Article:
** By HeplerBroom Summer Associate Tiffany B. Wong
A. Direct Participant Liability Negligence Theory in Illinois
In Illinois, it is a bedrock principle of limited liability deeply ingrained in our economic and legal systems that a parent company is not liable for the acts of its subsidiary. Liability for negligence arises when one person breaches a duty of care owed to another. To establish a cause of action for negligence under the law, a plaintiff must establish four “elements”: (1) a duty of care, (2) a breach of that duty, (3) an injury caused by the breach, and (4) resulting damages. In layman’s terms this means that persons injured by the negligent acts of their employer cannot state a negligence cause of action against their employer’s parent company.
However, in 2007 the Illinois Supreme Court set forth a very narrow exception to the bedrock principle of limited liability between a parent corporation and its subsidiary known as “direct participant liability.” The Illinois Supreme Court was clear in Forsythe v. Clark USA, Inc., 864 N.E.2d 227, 237 (Ill. 2007) that direct participant liability gives rise to a duty “only in limited circumstances.” Under this theory, a parent company is not necessarily immune from liability for a workplace accident that occurred at its subsidiary’s facility. A parent company could be liable for the foreseeable injuries that arise if the nature of the relationship between parent and subsidiary companies establishes that the parent company directly participated in creating conditions that lead to the plaintiff’s injuries.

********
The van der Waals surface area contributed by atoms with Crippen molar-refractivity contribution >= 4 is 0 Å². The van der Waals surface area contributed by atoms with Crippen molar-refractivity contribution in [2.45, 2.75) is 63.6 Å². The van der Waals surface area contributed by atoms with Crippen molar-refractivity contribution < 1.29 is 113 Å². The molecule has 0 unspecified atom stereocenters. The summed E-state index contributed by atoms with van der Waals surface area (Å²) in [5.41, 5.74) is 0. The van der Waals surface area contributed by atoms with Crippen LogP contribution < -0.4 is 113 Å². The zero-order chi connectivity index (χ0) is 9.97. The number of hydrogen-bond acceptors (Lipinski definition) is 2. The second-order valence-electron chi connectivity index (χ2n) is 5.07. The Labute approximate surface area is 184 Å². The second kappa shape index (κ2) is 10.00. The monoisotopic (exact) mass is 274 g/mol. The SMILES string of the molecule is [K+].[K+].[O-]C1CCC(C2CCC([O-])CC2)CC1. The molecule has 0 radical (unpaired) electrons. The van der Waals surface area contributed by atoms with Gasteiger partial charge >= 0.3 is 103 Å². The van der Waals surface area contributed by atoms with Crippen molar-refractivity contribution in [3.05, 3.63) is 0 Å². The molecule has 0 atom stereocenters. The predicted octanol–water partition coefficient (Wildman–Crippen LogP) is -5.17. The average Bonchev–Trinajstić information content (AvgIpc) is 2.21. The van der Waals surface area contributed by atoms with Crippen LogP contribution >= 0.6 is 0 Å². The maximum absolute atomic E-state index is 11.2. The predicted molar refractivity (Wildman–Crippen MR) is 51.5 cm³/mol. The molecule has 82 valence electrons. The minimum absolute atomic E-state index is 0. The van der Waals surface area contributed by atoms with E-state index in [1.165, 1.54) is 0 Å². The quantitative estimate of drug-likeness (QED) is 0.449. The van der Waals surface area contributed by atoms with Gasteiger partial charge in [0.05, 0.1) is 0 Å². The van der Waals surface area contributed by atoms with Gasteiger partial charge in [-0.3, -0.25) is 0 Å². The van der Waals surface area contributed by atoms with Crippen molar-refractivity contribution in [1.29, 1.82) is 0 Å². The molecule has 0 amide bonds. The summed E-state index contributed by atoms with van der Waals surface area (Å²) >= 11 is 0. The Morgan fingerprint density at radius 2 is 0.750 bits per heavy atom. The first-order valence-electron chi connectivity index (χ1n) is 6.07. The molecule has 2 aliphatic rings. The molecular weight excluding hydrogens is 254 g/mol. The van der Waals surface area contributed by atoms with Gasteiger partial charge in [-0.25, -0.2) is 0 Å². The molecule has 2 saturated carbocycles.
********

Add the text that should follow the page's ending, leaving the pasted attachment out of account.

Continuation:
If corporate formalities are maintained, however, the bedrock principle of limited liability should still protect your corporation under a proper reading of Forsythe.
B. Seminal Case on Direct Participant Liability Negligence: Forsythe
In Forsythe, the employees of Clark Refining (the “Subsidiary”) were killed in a workplace fire and their widows sued the Subsidiary’s parent company, Clark USA (the “Parent”) under a direct participant theory of negligence. The plaintiffs alleged that the Parent breached their duty to use reasonable care in imposing a business strategy on its subsidiary, and they knew or should have known that mandating a cost-cutting strategy would force their Subsidiary to have unqualified employees act as maintenance mechanics. The plaintiff concluded that because the actions of the Parent created conditions which led to the fire, it directly participated in the wrongdoing, and therefore was liable. The Parent responded that as a mere holding company it owed no duty to decedents because its subsidiary was solely responsible for its own daily operations. The trial court granted the Parent’s motion for summary judgment and the appellate court reversed and remanded.
On appeal, the Illinois Supreme Court noted at the outset that the direct participant theory of tort liability has been adopted in other jurisdictions, but not previously addressed in Illinois. The Court concluded that if a parent company directly participated in creating conditions that led to the injury, the parent company could be liable under the direct participant theory of liability. The Court, after finding direct participant liability viable in Illinois, remanded the case back to the trial court to determine the issue of direct participant liability. In order to establish a cause of action for direct liability against a parent corporation, a plaintiff must prove either: